Amnesty Stands By Pegasus Project Findings, Rejects “False Rumours”
Amnesty International said today it “categorically stands by Pegasus Project findings” and rejected “false rumours pushed on social media”.
The clarification came as reports and social media posts suggested the human rights body had denied saying that a leaked list of phone numbers was linked to the Israeli NSO Group’s Pegasus spyware.
Amnesty said it was putting out the statement “in response to false allegations on social media and inaccurate media stories” linked to the Pegasus Project.
“Amnesty International categorically stands by the findings of the Pegasus Project, and that the data is irrefutably linked to potential targets of NSO Group’s Pegasus spyware. The false rumours being pushed on social media are intended to distract from the widespread unlawful targeting of journalists, activists and others that the Pegasus Project has revealed,” the statement said.
Earlier, an Israeli media report had quoted Amnesty as saying that the list was of numbers of interest to NSO customers, or “the kind of people NSO clients might like to spy on”.
“Amnesty and the investigative journalists and media outlets they work with have made clear from the outset in very clear language that this is a list of numbers marked as numbers of interest to NSO customers, meaning they are the kind of people NSO clients might like to spy on,” a statement cited in the report had said.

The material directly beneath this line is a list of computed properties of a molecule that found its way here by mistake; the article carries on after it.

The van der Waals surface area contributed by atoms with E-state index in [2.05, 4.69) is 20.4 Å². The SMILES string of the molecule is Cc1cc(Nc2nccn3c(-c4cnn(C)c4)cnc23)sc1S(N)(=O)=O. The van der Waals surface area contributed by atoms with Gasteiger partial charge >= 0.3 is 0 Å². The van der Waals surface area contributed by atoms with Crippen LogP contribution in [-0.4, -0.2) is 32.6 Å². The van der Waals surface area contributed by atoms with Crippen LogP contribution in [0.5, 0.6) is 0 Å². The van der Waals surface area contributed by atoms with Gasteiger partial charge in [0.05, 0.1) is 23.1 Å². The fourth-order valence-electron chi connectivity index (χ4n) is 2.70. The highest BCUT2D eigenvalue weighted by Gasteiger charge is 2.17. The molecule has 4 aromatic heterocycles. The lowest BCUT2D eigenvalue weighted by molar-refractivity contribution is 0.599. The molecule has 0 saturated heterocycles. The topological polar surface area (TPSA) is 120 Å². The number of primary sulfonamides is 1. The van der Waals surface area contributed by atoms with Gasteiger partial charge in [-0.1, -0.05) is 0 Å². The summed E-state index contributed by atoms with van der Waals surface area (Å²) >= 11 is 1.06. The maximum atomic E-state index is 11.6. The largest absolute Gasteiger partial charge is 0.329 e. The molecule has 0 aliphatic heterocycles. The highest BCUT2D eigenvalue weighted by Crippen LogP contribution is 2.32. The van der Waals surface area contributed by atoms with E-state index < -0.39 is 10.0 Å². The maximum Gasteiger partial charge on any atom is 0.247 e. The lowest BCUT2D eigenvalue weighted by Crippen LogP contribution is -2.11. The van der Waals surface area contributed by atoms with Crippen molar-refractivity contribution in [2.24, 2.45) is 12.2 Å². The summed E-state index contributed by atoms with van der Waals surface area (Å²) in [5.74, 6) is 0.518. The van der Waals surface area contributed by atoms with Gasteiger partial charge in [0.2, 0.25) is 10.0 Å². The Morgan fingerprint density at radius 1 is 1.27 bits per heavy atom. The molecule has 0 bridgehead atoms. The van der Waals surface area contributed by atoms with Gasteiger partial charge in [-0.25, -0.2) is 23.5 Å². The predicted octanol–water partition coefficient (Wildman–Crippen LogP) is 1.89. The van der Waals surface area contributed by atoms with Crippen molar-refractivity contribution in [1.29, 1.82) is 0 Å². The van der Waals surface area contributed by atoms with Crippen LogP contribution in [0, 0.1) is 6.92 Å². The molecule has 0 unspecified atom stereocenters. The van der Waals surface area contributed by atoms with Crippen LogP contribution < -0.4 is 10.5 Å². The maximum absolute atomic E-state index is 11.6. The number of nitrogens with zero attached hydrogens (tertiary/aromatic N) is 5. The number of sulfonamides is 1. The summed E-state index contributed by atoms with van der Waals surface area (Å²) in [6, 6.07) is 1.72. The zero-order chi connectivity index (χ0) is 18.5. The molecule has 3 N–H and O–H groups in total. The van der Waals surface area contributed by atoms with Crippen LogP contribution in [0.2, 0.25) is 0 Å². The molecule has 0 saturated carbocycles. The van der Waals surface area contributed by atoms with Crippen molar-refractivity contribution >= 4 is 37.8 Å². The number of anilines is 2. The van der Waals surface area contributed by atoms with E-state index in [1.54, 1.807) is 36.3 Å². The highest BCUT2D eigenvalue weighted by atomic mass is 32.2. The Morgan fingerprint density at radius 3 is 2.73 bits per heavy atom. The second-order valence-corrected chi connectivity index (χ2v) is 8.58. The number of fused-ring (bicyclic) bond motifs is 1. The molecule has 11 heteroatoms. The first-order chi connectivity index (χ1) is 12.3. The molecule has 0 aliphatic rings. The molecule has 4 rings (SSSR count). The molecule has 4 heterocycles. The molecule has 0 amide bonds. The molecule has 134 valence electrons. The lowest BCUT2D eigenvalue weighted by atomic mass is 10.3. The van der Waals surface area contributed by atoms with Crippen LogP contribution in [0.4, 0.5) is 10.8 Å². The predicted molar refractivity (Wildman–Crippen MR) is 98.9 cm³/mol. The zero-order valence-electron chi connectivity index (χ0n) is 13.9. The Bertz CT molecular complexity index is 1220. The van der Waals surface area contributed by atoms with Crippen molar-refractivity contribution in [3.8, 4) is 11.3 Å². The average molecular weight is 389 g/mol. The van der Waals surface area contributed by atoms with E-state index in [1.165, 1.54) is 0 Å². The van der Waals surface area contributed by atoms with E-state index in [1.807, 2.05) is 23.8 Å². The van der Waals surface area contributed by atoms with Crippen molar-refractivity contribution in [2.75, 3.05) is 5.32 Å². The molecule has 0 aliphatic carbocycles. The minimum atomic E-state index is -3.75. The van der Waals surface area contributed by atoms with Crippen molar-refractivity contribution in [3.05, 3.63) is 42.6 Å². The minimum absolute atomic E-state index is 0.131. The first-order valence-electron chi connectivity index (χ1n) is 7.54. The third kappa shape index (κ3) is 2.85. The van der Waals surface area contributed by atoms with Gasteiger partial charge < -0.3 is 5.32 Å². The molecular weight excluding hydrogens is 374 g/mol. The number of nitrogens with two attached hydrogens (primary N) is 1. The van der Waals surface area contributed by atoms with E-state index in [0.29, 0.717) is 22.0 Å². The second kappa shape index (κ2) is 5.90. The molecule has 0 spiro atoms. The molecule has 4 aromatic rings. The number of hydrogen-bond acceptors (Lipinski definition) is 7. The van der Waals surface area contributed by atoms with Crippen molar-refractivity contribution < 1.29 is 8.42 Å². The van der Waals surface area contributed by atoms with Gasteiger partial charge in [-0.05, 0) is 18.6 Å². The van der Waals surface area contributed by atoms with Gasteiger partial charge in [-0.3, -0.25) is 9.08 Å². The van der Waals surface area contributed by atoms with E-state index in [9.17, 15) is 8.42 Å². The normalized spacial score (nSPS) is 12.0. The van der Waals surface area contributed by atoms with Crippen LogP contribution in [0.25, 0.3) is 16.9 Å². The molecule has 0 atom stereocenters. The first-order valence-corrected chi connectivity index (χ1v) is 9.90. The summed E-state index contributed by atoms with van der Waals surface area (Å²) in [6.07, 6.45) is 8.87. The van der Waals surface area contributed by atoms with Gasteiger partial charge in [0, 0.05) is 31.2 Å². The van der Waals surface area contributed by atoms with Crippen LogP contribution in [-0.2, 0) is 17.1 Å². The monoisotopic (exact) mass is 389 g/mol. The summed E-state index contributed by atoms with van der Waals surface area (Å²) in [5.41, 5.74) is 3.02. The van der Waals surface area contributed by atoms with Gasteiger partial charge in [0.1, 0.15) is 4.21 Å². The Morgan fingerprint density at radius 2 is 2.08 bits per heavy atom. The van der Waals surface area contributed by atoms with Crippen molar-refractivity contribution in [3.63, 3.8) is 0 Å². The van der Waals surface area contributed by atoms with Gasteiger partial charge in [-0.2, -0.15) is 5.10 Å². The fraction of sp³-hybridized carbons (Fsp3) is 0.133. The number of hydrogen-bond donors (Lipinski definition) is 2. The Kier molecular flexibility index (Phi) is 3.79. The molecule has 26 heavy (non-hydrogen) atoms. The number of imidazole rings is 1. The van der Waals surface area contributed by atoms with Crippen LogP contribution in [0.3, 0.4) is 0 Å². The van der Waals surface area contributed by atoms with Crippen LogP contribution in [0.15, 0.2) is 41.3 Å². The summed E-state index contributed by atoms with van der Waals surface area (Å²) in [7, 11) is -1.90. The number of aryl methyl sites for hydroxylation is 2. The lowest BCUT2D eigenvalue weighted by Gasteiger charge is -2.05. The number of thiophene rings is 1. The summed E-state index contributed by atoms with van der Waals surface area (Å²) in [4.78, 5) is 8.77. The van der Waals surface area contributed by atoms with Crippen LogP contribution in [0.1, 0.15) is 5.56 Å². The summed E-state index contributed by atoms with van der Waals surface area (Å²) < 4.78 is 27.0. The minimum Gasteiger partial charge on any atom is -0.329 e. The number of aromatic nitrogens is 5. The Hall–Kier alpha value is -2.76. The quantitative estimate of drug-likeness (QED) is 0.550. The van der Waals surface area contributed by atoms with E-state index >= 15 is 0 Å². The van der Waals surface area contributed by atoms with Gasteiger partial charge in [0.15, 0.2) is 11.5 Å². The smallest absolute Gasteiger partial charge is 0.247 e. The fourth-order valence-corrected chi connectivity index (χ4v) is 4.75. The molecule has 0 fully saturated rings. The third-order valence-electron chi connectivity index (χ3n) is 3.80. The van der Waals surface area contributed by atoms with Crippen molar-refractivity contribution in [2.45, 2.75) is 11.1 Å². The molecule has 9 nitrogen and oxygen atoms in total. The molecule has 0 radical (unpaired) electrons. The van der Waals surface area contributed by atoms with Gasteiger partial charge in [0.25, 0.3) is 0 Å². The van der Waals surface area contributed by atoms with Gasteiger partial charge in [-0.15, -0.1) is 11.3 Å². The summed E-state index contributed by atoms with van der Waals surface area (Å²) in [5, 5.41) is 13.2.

“The list contains the kind of people NSO’s clients would ordinarily be interested in spying on, but the list isn’t specifically a list of people who were spied on — though a very small subset of people on the list were indeed spied on,” the report quoted Amnesty as saying.
The statement was widely shared on social media, and reported on by other media houses, with supporters of the ruling BJP using it to discredit reports by The Wire, Washington Post and other media organisations that are part of the “Pegasus Project”.
Over the past few days, these reports have revealed, citing a leaked NSO database, that the numbers of Congress leader Rahul Gandhi and other opposition politicians, poll strategist Prashant Kishor, two union ministers, Trinamool Congress leader Abhishek Banerjee and some 40 journalists were selected as potential targets of snooping. There are 300 numbers in India but no evidence that all numbers were hacked.
The government has denied any role in snooping. There is no substance to the reports of spying, said new IT Minister Ashwini Vaishnaw in parliament on Monday, hours before he was revealed to be one of the potential targets.
Yesterday, NSO — which claims it supplies its software only to “vetted” governments for control of terrorism and crime — reiterated that the list is “not a list of targets or potential targets of Pegasus. The numbers in the list are not related to NSO group. Any claim that a name in the list is necessarily related to a Pegasus target or Pegasus potential target is erroneous and false”.